How Nancy Erlick, Children's Museum Of Treasure Coast Are Using Fruit And Veggie Characters To Get Kids Moving
It’s no new news that American youth are reaching concerning levels of inactivity and malnutrition. Spearheading the issue locally is Nancy Erlick, creator of “Once Upon a Farm,” an interactive program at The Children’s Museum of the Treasure Coast that uses fruit- and vegetable-themed characters to inspire health.
Day shift: Stare at computer screen. Evening shift: Park it in front of the big-screen TV. Exercise: Thumbs, sliding tiny images across the ever-present mobile screen. Nourishment: Sodas and snacks high in fat, salt and sugar.
It sounds, depressingly, like much of modern-day adulthood. But these days, it’s childhood, too. And the problem, which Nancy Erlick spotted long ago, is worsening.
“It was really 20 years ago that I started noticing that kids were increasingly eating junk food,” the Stuart resident recalls. “They would come out of school eating chips. They weren’t exercising. I thought to myself, I have to inspire kids to love eating healthy and exercising.”
A grandmother who practices yoga and Pilates, the lifetime health-and-fitness aficionado has invested her efforts into reversing this dangerous trend, employing her imagination along the way. Drawing on her experience working in children’s television, she created “Once Upon a Farm” in 1995.
A line complete with comic and coloring books, T-shirts, tote bags and placemats captures the adventures of Spiffy and friends—more than 20 characters created from fruits and vegetables. Erlick even wrote a TV show, “Keep up with Kids,” and the children’s musical, “Go Climb A Vine.” Although both remain unproduced and in search of investors, her vision of celebrated nutrition is on display at the Children’s Museum of the Treasure Coast in Jensen Beach.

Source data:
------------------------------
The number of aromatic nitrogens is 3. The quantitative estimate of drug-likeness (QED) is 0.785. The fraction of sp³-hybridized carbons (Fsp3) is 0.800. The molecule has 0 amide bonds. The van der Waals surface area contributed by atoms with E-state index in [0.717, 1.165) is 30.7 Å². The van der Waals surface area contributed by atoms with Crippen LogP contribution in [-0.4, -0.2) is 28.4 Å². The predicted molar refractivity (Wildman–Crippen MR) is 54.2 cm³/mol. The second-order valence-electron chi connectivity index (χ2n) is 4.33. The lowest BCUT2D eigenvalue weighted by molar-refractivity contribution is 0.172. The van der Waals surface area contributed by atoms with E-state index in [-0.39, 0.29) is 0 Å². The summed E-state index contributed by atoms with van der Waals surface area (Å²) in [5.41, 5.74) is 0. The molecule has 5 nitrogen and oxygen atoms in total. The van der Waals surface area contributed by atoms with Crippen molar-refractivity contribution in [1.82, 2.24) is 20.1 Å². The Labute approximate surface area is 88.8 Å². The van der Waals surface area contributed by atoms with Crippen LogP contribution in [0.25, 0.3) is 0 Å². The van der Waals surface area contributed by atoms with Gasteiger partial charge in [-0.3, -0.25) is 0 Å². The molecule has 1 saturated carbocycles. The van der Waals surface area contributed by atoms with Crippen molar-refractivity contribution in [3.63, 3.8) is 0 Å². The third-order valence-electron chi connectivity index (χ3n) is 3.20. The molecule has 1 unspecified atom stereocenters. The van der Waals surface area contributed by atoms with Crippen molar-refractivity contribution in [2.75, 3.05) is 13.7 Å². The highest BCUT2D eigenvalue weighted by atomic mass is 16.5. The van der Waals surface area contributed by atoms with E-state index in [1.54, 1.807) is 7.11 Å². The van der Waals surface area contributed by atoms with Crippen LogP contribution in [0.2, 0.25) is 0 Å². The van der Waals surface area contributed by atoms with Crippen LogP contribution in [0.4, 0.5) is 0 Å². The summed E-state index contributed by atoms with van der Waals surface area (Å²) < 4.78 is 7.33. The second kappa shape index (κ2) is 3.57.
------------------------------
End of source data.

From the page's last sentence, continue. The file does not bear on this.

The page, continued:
Spiffy’s playground is enough to give Ronald McDonald, Hamburglar and the Fry Guys high blood pressure (as though they don’t already have it). Made possible through donors David L. Smythe and Martin Health System, the play structure amuses—and challenges—ages 2 to 12 with the Carrot Climb, Squash Slide and Spiffy’s Balance Board.
“Many of the older kids, they can’t even balance because they’ve never exercised,” Erlick laments.
Erlick was 5 years old when her family moved from Boston to Miami in search of some relief for her father’s serious sinus condition.
“He preached health because his suffered,” Erlick remembers. “He said, ‘Even with all the money in the world, you can’t buy health.’”
The lesson stuck with Erlick, as did his example. Although the warmer climate provided little respite for her father, his garden’s vegetables rounded out the nightly salads. The entire family loved exercise.
Today, technology—and our dependence on it—twists traditional definitions of human interaction and activity. The results prove disquieting. A report published last year by the Centers for Disease Control and Prevention says that within the last 30 years, obesity rates in children ages 6 to 11 have doubled, and obesity rates in adolescent ages 12 to 19 have quadrupled.
Change, Erlick understands, will command a paradigm shift. The proven appeal of her characters and creations could inspire children to form a new foundation of healthy habits, but her reach is limited. She’s in search of corporate sponsors or philanthropists to help get “Once Upon A Farm” materials and playgrounds at children’s museums, children’s hospitals and elementary school playgrounds across the country.
“What’s going on is just frightening—the inactivity among kids is an epidemic now,” she says. “We have to find some people who are concerned enough about the future of our children to want to do something about it now.”